Castle the ancestral home of the Gordon Clan. This area is about 25 miles E. of the towns of Aberlour and Craigellachie on Spey. Also near by is the famed Deveron R., which is easier to fish than the Spey and has great fishing for both salmon and large brown trout. The Culdrain house build in 1846 by the Gordon family may have been constructed with the help of Geordie or his father James as they would have been the right age to pitch in. This fly is available in sizes 2/0 - 6 Priced at $20.00 per 3 flies mixed sizes.


    The Gold Riach

If this name is Gaelic derived, it's pronounced REE'ach. This same Reeach spelling is that of Knox. Sometimes the Riach is tied per Knox, but often tied with only two turns of of gold beading between the wide wraps. I think it important to note that Garden catalogs show the Gold Riach with the three gold "Reeach" beadings!

Note that Braeriach is a near by peak in the Cairngorms. Its the third largest and certainly the coldest with snow rarely disappearing from the north face. Braeriach the mountain from Braigh (summit) and Riabhach (speckled) so the Gold Riach would be the Gold Speckled or Brindled Fly.

Some believe the Gold Riach is named after a Mr. or Ms. Riach, but this needs further research. The Gold Riach shows up in most catalogs of spey flies and is perhaps the most popular spey fly accounting for thousands of fish according to log books. It is available in sizes 2/0 - 6. Priced at $20.00 per 3 flies mixed sizes.


The Spey Dog

Francis Francis described this fly in his 1867 book and its a lovely fly with heavy wings. Available in sizes 2/0 - 6. Priced at $20.00 per 3 flies mixed sizes.

Little is known of George and his father James Shanks other than what is given in books by Archibald Forbes writing in 1896 and Augustus Grimble in 1900. James was a renownd gillie and tackle maker with a pool named for him that is located just below the Cragellachie A-941 Bridge. His son George pictured here with the Duke was for decades the head ghillie at Gordon Castle. Of their lives in detail, little has been written down, but they must have been very well know to visiting anglers including Mr. Knox who only spoke of these two men as "Shanks" rather than individually.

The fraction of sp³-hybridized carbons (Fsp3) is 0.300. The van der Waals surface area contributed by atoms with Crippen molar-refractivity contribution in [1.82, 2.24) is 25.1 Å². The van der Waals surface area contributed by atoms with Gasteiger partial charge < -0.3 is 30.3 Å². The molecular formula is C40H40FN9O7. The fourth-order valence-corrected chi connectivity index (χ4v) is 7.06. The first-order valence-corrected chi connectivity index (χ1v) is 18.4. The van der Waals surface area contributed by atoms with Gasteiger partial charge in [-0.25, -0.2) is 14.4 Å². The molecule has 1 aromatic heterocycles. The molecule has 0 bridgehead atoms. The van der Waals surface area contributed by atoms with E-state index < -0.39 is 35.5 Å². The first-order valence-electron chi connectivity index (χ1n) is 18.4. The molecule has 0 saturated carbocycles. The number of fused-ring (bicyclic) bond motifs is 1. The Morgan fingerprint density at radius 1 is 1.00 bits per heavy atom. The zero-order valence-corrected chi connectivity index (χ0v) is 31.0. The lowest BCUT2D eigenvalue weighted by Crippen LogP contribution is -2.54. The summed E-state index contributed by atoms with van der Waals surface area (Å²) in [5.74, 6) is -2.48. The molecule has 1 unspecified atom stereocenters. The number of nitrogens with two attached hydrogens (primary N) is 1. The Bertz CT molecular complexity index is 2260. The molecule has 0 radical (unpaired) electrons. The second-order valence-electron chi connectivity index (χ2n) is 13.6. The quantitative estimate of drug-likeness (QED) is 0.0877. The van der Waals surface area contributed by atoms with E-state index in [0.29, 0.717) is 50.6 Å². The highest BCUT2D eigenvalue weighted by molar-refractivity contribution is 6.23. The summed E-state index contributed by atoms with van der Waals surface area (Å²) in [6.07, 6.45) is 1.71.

Over the interceding 150 years the original spey flies of James and George as seen in this framed set by John Sweney were lost to fish, sold off or given away. What remains are seen in the frame at right. Ever since that time, many fly tiers have tried to ‘codify' the patterns and the most severe adaptation is seen in the flies of Price Tennatt. His neat and artistic presentations have the wings together as in a beetle back. The original and flamboyant, mid-18th century Shanks' flies are shown here. Click on the frame for a larger view.

This picture is from an article about the Craigellache Hotel; a nice piece with pictures by Callum Watt. The frame of flies deserves further research, but one thing stands out: The style of the flies -- such variety. Note the two small flies on the right; they are approximately size 2 and have similar appearance to mine.

The "Purpy" also known as "the Gold Purple Fly": This is an ancient pattern with no known origin, but well accepted as a "standard" on the river. Here are all the available hook sizes of this type of fly that I produce - Sizes: 2/0, 1/0, 1, 2, 4, and size 6.

The above flies are tied with so called "Spey Cock hackle feathers" in color red-brown. The feather is tied-in in the traditional, Speyside fashion; that is, the feather butt end tied in at the end of the body and then the feather wound forward along side of the tinsel rib. This tying method enables the feather fibers to stick out perpendicular to the hook. I suspect this was done to make the fly present a larger silhouete in fast, high water of Spring. Available in sizes 2/0 - 6. Priced at $20.00 per 3 flies mixed sizes.

Next:   SPEY FLIES  II